In 1969, the Rolling Stones released Gimme Shelter and I’m haunted by one of the verses, “rape, murder, it’s just a shot away.” Brock Turner, Christopher Belter and Randy Volar; three rapists who “got away with it.” All cases which demonstrate flaws in the justice system.
Christopher Belter pled guilty to four counts of rapes. Niagara County Judge Matthew J. Murphy III gave him no prison time saying “It seems to me that a sentence that involves incarceration or partial incarceration isn’t appropriate.” Belter was given 8 years probation with no prison time despite having pled guilty to 4 rapes that occurred at 4 different times.
Brock Turner was convicted on March 30, 2016, of three counts of felony sexual assault. Monica Lassettre, the probation officer, said Turner had no criminal record and “this case, when compared to other crimes of similar nature, may be considered less serious due to the defendant’s level of intoxication. Judge Aaron Persky followed that recommendation and claimed that a prison sentence would “have a severe effect” on the 19-year-old Turner.
…in February 2018, police arrested [Randy] Volar on charges including child sexual assault. But then, they released him without bail. Volar, a white man, remained free for three months, even after police discovered evidence that he was abusing about a dozen underage black girls.Child Sex Trafficking Murder
Kyle Rittenhouse was found not guilty of the murder of two men he killed in an act of self defense. Rittenhouse was a minor who crossed state lines and walked around with a semi automatic weapon with the intent to protect property during a protest is now celebrated in some circles. Rep. Madison Cawthorn of North Carolina, Rep. Matt Gaetz of Florida and Rep. Paul Gosar of Arizona, are all offering Kyle Rittenhouse internships.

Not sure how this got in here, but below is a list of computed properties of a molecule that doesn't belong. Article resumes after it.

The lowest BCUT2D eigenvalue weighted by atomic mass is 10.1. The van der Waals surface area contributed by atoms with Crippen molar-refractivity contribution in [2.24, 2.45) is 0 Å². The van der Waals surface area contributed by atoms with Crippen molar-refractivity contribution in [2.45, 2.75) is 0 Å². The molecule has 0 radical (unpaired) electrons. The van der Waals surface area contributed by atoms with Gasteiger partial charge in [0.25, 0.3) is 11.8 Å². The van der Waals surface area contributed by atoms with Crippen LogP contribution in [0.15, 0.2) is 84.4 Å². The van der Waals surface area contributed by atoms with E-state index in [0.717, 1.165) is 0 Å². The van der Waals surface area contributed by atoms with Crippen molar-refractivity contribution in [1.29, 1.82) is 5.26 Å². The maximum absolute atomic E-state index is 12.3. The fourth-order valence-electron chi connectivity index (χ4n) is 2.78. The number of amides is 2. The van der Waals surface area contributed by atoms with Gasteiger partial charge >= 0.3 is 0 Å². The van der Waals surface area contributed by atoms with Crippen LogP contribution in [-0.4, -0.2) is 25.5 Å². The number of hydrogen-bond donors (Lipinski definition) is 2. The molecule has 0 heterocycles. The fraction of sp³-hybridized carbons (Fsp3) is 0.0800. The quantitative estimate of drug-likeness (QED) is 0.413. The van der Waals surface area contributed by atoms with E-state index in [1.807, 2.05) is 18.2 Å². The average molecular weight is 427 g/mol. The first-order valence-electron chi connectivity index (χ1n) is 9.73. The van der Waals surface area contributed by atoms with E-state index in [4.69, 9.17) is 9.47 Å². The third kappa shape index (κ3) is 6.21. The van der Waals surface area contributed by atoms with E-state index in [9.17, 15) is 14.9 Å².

“What about Crystul Kizer? At the time, Kizer was a minor who killed Randy Volar, a man who raped her and filmed it. She was found guilty of murder and sent to prison. The case is in the news now because of the verdict for Rittenhouse gaining worldwide attention. Should it take the “not guilty” verdict for Kyle to reexamine Crystul?
The judge for Brock Turner was recalled and there are petitions now for the judge in the Belter case. However, recalling the judges does not change the sentence. The more recent trends have been, public outcry and recall. That’s not a good look, Judges who enforced civil rights, women’s right’s in the past would have faced recalls. As for sentencing guidelines, that didn’t work out so well either.
There are two issues with the justice system. One is reoccurring issues and the other is how or rather who the laws were written for. If the justice system were an app, there are bugs, places where the system continues to fail and a backdoor where people with malicious intent can get in and out without notice. It’s well documented and proven the justice system is biased against people of color and lower economic status, these would be the bugs. Things that need to be fixed. What gets less attention is how and who the laws were written for, the back door. For example, the history of rape laws.
Still, critics protested the encroachment on men’s prerogatives and claimed that young women should be responsible for protecting themselves. “I regard the twelve-year-old girl as being as capable of resisting the wiles of the seducer as any older woman,” one Kentucky legislator wrote in 1895. Statutory rape reform lagged in the South in part because legislators explicitly feared that it “would enable negro girls to sue white men” and thus put the “negro female on the same plane with the white female.”Women’s long battle to define rape
We can do better. It starts with acknowledging the existence of bugs and backdoors in our system as problematic. Which in turn for some may be a radical rethink of justice1. This week, consider the justice system and the concept of back doors and who they protect. How far will people go to keep those protections? What will it take to close the backdoors?
Gaslighting: Psychologists use the term “gaslighting” to refer to a specific type of manipulation where the manipulator is trying to get someone else (or a group of people) to question their own reality, memory or perceptions. And it’s always a serious problem, according to psychologists.